In the mountains of North Carolina lies a unique temple of wood-fired baking. Run by Tara Jensen, it's a place where every expression of flour is brought to life in a wood-fired oven. This unique production and learning space is called Smoke Signals Bakery.
In our Spring issue of Sift, we sent native North Carolinian and award-winning writer Sheri Castle to Smoke Signals Baking to visit with Tara. Here is her story:
Early on the morning of a bake, Tara Jensen crafts a fire inside her enormous wood-fired oven, stacking and cross-hatching sticks of kindling as though she is building with Lincoln Logs. When they ignite she stokes her fire with lengths of tree skins, long shards of bark shaved from round trees to make square lumber. She gets stacks of skins from a local sawmill and furniture builder. She admires the heat they produce and appreciates that she's using a natural fuel that is too often discarded.
Throughout the day, Tara intuitively feeds the flames and rakes the coals to calibrate the heat. The brick oven, built by the legendary mason and blacksmith Alan Scott in 1998, has multiple thermometers, but she uses those numbers to corroborate what she's learned from standing at the hearth day after day, fire after fire.
She always steps into the yard to check the color of the smoke and ripple of heat rising from the chimney, reading her smoke signals. Yes, Tara Jensen is an expert baker, but she's also a fire keeper and artist.
The winding road in Marshall, NC, that leads to Tara's wood-fired oven twists so tight that a GPS unit thinks the car is making left and right turns. Upon arrival, pilgrims pull up into the yard and make their way up a slight hill to the door of her bakery, which sits next to her house.
Inside, the two-room bakery is sparse, but not missing a thing, with each object having a specific purpose in her baking process. The room smells sweet and clean, with the ever-present aroma of freshly baked bread.
The back wall is covered with an enormous blackboard on which she used colored chalk to draw and diagram the flow and rationale of a baker's day, which follows the life cycle of a bread loaf, from milling the flour to feeding the starter to pulling the loaves from the oven. The information is both instructive and eye-catching, like a lab report with artful illustrations.
Next to the blackboard is the door to her side yard, where the oven reigns. Next to the oven are a rustic and sturdy workbench and sitting benches made from lengths of wood planks. There's a rocker near the oven door, just right for sitting in the warmth, sipping tea, and chatting with fellow bakers who are contemplating bread.
Much of the rest of Tara's bakery is adorned with her hand-tooled paper-cut stencils that are pinned to the wall and taped to the door of her walk-in. She uses the stencils to decorate the tops of pan loaves with flour as they go into the oven. No two stencils are alike, but there is a similarity among the designs that conveys her artistic proclivities.
She favors bold slashes, geometric patterns, and repetition of images. She carves the same images into the ink stamps that she uses on her packaging, such as boxes, bags, and tags.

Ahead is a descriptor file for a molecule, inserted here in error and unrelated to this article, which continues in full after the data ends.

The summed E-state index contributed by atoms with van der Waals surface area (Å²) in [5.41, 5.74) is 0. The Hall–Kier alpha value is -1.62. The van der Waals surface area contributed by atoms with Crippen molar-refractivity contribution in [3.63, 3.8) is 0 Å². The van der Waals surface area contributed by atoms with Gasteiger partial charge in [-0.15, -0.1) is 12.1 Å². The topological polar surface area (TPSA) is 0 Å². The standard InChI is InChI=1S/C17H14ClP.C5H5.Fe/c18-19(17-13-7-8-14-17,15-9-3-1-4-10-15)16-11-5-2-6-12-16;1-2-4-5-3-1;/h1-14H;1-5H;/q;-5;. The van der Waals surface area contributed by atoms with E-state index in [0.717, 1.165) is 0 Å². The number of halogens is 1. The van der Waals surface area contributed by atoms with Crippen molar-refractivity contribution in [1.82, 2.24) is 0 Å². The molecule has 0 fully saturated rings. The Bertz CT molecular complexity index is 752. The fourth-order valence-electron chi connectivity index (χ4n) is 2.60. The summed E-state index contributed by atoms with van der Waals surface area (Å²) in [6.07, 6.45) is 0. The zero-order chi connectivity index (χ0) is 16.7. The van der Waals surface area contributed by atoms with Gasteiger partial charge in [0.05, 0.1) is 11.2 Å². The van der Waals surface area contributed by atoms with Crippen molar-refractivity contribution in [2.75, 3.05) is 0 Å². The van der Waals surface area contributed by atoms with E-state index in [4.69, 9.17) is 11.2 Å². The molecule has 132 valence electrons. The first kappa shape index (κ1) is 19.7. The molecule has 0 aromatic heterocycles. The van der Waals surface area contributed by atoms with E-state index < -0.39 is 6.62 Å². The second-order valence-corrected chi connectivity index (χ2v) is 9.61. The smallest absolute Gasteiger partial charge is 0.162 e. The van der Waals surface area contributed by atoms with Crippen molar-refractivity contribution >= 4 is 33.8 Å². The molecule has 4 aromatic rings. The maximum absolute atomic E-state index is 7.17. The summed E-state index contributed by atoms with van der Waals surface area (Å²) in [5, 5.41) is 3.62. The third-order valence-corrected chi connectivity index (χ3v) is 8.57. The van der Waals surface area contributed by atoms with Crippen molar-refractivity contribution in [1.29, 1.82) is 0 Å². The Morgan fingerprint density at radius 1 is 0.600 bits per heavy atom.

Similar motifs appear in the tops of the boules that she slashes with her lame. Quick flicks of the blade score the skin of each loaf, creating crisp and deeply browned "ears" that seem to perk up in the oven.
Tara also applies her sensibility to the top crusts of her famous pies. She uses pastry shapes to decorate each pie as one might assemble a collage.
Even her delicious, chewy, beautifully blistered hand-shaped pizza crusts are expressions of form and function. They hold up to scrutiny, and they hold up in the oven.
Each of Tara's creations confirms that she was an artist before she was a baker, and that now she is simultaneously both. Moreover, she believes that each of us can be bakers and artists as well.
Throughout the day, during one of her wildly popular hands-on baking classes, Tara shares her insights into her expression of the artist's way. One of her tenets is that creativity requires discipline and practice. Yes, one can have bursts of creativity or flashes of genius, but that's like awaiting lightning bolts to illuminate our path. It's little wonder that she labels the cover sheet of our lesson plan "Bread & The Creative Practice."
In addition to formulas, weights, and classic techniques for refreshing her perfect sourdough starter (which she shares with her students, just as another baker shared it with her many years ago) and making dough, the packet contains the rules that she follows in her daily practice of baking bread. She closes the packet with these words:
Honor the practice. I choose to work with naturally leavened bread and bake with fire because they are dynamic, living forces. I personally get a kick out of trying to orchestrate wild elements. It is always a dance and sometimes the weather, or the quality of the flour, or the temperamental walk-in, take the lead. When I value the entire process of how a loaf of bread, or pizza, or pie comes into being, I am never disappointed if the final stages don't turn out how I imagined. When we decide to bake bread we are taking a creative risk, and there is a difference in taking a risk because we are invested in a specific outcome and taking a risk because we want to feel the thrill of the unknown. Focusing on the process puts you in a position of not controlling the elements, but recognizing you are one among them.